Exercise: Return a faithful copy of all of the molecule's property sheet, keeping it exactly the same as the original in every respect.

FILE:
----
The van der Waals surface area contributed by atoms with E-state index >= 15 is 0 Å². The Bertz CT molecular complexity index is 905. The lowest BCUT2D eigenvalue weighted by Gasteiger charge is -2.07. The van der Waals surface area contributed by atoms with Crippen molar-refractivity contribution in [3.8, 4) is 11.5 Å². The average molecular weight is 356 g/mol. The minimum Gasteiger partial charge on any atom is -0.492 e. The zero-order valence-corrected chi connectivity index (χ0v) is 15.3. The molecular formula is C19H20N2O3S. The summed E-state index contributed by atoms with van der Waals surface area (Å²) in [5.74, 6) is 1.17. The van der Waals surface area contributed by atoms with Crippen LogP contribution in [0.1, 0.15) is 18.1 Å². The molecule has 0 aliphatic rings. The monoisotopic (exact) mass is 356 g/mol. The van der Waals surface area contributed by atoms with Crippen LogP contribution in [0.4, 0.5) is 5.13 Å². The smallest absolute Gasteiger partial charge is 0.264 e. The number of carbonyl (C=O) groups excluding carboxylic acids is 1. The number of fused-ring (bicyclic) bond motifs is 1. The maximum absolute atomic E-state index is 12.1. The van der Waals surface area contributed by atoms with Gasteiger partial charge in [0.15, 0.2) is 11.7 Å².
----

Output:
The van der Waals surface area contributed by atoms with E-state index >= 15 is 0 Å². The Bertz CT molecular complexity index is 905. The lowest BCUT2D eigenvalue weighted by Gasteiger charge is -2.07. The van der Waals surface area contributed by atoms with Crippen molar-refractivity contribution in [3.8, 4) is 11.5 Å². The average molecular weight is 356 g/mol. The minimum Gasteiger partial charge on any atom is -0.492 e. The zero-order valence-corrected chi connectivity index (χ0v) is 15.3. The molecular formula is C19H20N2O3S. The summed E-state index contributed by atoms with van der Waals surface area (Å²) in [5.74, 6) is 1.17. The van der Waals surface area contributed by atoms with Crippen LogP contribution in [0.1, 0.15) is 18.1 Å². The molecule has 0 aliphatic rings. The monoisotopic (exact) mass is 356 g/mol. The van der Waals surface area contributed by atoms with Crippen LogP contribution in [0.4, 0.5) is 5.13 Å². The smallest absolute Gasteiger partial charge is 0.264 e. The number of carbonyl (C=O) groups excluding carboxylic acids is 1. The number of fused-ring (bicyclic) bond motifs is 1. The maximum absolute atomic E-state index is 12.1. The van der Waals surface area contributed by atoms with Gasteiger partial charge in [0.15, 0.2) is 11.7 Å².